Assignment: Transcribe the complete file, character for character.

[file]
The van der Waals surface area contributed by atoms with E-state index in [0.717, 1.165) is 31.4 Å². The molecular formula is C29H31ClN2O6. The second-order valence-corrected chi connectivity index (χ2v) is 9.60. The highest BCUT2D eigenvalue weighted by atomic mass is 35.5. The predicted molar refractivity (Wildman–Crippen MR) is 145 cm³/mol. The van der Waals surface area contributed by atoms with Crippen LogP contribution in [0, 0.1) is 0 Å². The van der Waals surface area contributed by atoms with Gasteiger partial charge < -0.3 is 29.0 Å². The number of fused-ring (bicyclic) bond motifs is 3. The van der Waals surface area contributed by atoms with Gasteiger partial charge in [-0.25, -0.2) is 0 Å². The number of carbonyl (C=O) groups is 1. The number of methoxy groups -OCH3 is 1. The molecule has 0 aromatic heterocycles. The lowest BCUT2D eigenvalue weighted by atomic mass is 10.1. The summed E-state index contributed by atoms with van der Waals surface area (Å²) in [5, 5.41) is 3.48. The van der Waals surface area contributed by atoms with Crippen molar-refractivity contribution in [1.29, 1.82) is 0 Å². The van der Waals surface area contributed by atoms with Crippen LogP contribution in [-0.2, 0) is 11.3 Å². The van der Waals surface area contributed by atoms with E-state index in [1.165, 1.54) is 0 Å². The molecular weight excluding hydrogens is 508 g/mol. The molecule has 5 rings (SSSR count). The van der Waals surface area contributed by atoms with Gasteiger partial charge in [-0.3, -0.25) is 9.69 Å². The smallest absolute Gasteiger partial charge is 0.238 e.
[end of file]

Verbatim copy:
The van der Waals surface area contributed by atoms with E-state index in [0.717, 1.165) is 31.4 Å². The molecular formula is C29H31ClN2O6. The second-order valence-corrected chi connectivity index (χ2v) is 9.60. The highest BCUT2D eigenvalue weighted by atomic mass is 35.5. The predicted molar refractivity (Wildman–Crippen MR) is 145 cm³/mol. The van der Waals surface area contributed by atoms with Crippen LogP contribution in [0, 0.1) is 0 Å². The van der Waals surface area contributed by atoms with Gasteiger partial charge < -0.3 is 29.0 Å². The number of fused-ring (bicyclic) bond motifs is 3. The van der Waals surface area contributed by atoms with Gasteiger partial charge in [-0.25, -0.2) is 0 Å². The number of carbonyl (C=O) groups is 1. The number of methoxy groups -OCH3 is 1. The molecule has 0 aromatic heterocycles. The lowest BCUT2D eigenvalue weighted by atomic mass is 10.1. The summed E-state index contributed by atoms with van der Waals surface area (Å²) in [5, 5.41) is 3.48. The van der Waals surface area contributed by atoms with Crippen molar-refractivity contribution in [1.29, 1.82) is 0 Å². The van der Waals surface area contributed by atoms with Crippen LogP contribution in [-0.2, 0) is 11.3 Å². The van der Waals surface area contributed by atoms with E-state index in [1.165, 1.54) is 0 Å². The molecular weight excluding hydrogens is 508 g/mol. The molecule has 5 rings (SSSR count). The van der Waals surface area contributed by atoms with Gasteiger partial charge in [-0.3, -0.25) is 9.69 Å². The smallest absolute Gasteiger partial charge is 0.238 e.